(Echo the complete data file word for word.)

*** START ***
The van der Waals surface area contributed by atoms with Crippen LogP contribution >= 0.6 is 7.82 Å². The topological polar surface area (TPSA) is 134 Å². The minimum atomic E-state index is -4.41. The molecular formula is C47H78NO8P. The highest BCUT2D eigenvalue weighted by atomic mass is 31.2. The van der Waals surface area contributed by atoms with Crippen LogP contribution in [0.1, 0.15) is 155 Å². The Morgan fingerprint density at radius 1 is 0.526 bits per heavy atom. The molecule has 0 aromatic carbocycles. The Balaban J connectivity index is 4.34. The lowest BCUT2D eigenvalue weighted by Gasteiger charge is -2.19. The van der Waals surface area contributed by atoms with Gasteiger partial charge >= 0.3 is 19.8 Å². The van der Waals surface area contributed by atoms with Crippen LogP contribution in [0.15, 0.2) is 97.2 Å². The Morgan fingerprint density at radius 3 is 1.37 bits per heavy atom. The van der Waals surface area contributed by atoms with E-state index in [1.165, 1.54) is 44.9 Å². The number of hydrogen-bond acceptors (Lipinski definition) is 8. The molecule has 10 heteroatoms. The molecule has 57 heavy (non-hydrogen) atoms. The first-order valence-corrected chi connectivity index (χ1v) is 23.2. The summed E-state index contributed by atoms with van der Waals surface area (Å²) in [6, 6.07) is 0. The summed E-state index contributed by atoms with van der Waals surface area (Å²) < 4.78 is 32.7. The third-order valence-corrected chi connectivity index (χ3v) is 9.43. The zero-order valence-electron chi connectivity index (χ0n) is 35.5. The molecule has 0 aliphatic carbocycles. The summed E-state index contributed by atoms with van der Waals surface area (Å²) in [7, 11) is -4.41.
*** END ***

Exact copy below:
The van der Waals surface area contributed by atoms with Crippen LogP contribution >= 0.6 is 7.82 Å². The topological polar surface area (TPSA) is 134 Å². The minimum atomic E-state index is -4.41. The molecular formula is C47H78NO8P. The highest BCUT2D eigenvalue weighted by atomic mass is 31.2. The van der Waals surface area contributed by atoms with Crippen LogP contribution in [0.1, 0.15) is 155 Å². The Morgan fingerprint density at radius 1 is 0.526 bits per heavy atom. The molecule has 0 aromatic carbocycles. The Balaban J connectivity index is 4.34. The lowest BCUT2D eigenvalue weighted by Gasteiger charge is -2.19. The van der Waals surface area contributed by atoms with Gasteiger partial charge >= 0.3 is 19.8 Å². The van der Waals surface area contributed by atoms with Crippen LogP contribution in [0.15, 0.2) is 97.2 Å². The Morgan fingerprint density at radius 3 is 1.37 bits per heavy atom. The van der Waals surface area contributed by atoms with E-state index in [1.165, 1.54) is 44.9 Å². The number of hydrogen-bond acceptors (Lipinski definition) is 8. The molecule has 10 heteroatoms. The molecule has 57 heavy (non-hydrogen) atoms. The first-order valence-corrected chi connectivity index (χ1v) is 23.2. The summed E-state index contributed by atoms with van der Waals surface area (Å²) in [6, 6.07) is 0. The summed E-state index contributed by atoms with van der Waals surface area (Å²) < 4.78 is 32.7. The third-order valence-corrected chi connectivity index (χ3v) is 9.43. The zero-order valence-electron chi connectivity index (χ0n) is 35.5. The molecule has 0 aliphatic carbocycles. The summed E-state index contributed by atoms with van der Waals surface area (Å²) in [7, 11) is -4.41.